A chilly start to the New Year
By Terry Humphrey, executive director AIA Kansas
The New Year has delivered a new urgency to solve the state’s budget problems. Lawmakers returned to the Statehouse a couple of weeks ago burdened with tackling the state’s huge $350-million shortfall for the current fiscal year and the anticipated $500 million for next year.
Unfortunately, neither the Governor’s State of the State address nor his budget proposals have allayed lawmakers’ concerns. The Governor stands firmly behind the “LLC loophole” that exempts 330,000 Kansans from paying income taxes, which many believe is the key source of the state’s budget deficit. Instead, the Governor has proposed a mix of budget “patches,” including: borrowing money from the state’s investment fund, transferring money from the highway fund, selling tobacco settlement revenue, deferring paying bills (schools and KPERS), and raising taxes on liquor and cigarettes, among other things.
Overall, reception to the Governor’s plans has been chilly at best, punctuated by the ice storm warnings that ended the first week of the 2017 legislative session.
What lawmakers seek is a structurally balanced budget, i.e., where recurring revenue and recurring expenses are in balance. We’re already six months into this fiscal year, so the daunting task at hand is how to climb out of the hole we’re in and come to some agreement on the best path to future financial stability.
The budget and tax committees hit the ground running but have been slowed by debates over how much revenue closing the LLC loophole will bring in, among other things. It’s a complex process, and the Legislature has allotted 10 extra days this session to hammer out a solution.
We are also watching for other bills that may be of particular interest to AIA, which includes the following to date:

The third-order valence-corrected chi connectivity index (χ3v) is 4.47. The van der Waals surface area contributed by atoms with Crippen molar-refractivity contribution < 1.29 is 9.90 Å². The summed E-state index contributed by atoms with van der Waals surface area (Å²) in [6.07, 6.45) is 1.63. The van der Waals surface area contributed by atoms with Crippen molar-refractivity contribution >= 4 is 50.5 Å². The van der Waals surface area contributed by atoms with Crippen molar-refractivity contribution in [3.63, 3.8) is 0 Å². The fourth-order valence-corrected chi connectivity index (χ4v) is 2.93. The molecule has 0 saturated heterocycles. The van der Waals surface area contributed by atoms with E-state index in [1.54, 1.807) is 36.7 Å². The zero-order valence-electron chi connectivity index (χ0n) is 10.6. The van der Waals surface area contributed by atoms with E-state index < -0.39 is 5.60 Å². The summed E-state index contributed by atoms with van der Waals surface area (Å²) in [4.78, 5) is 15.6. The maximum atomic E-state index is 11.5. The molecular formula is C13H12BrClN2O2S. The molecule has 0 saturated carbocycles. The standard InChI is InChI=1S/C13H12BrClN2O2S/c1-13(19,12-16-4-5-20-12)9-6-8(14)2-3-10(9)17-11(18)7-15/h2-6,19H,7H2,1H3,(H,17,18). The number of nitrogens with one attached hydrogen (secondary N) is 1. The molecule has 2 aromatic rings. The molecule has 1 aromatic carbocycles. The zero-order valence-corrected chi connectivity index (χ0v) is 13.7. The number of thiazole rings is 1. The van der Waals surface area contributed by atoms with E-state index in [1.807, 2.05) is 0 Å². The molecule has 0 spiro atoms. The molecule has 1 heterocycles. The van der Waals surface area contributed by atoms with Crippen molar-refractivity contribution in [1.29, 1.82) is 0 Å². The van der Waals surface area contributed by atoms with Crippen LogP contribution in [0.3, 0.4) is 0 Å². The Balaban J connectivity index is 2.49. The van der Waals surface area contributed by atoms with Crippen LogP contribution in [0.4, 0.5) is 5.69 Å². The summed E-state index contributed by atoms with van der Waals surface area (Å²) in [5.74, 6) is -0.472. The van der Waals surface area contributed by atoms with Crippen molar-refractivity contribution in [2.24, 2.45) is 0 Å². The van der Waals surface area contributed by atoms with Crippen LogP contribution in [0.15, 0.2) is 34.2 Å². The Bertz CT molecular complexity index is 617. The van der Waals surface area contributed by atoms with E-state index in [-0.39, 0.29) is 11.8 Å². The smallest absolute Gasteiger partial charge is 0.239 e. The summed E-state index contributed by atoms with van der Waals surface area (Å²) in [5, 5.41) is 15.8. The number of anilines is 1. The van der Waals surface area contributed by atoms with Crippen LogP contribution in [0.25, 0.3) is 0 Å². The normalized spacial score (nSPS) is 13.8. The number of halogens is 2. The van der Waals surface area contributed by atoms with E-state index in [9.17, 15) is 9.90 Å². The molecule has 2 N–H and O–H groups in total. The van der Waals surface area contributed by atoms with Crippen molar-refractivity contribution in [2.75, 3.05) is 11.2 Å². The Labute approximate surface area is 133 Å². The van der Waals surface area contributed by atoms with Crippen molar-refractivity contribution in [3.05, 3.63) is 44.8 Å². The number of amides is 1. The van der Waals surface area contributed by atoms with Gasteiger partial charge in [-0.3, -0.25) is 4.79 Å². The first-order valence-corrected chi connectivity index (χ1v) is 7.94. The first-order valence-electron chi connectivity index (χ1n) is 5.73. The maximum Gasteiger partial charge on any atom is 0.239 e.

- HB 2130 This bill changes some Department of Administration regulations on state contracts and purchase orders. Currently in House General Government Budget Committee.
- SB 55 This bill addresses public construction contracts and performance and payment bonds. Introduced in Senate Federal and State Affairs Committee.
2017 Capitol Architects Program
Most legislators know very little about the role of architects in their communities. They don’t realize your work creates jobs and economic growth—unless you tell them. To help lawmakers better understand your important role in the state’s economy, last year AIA Kansas launched the Capitol Architects Program. The program is designed to build relationships with legislators and familiarize them with AIA Kansas.
If you would like to participate in the program, we will begin by scheduling an appointment in Topeka with the legislator(s) in your district. I will be pleased to accompany you on the introductory meeting and help familiarize you with the process. Our goal is to let your legislators know that you are not just a constituent, but a knowledgeable resource that he or she can turn to on issues related to your profession.
This program will require you to travel to Topeka. If you are interested, please email me at email@example.com. Look at your calendar and select two or three possible meeting dates between now and April 1. Based on your availability, I will set the appointments and create the talking points. If you have questions about the program, please call my cell at 785-221-8215. I look forward to seeing you at the capitol!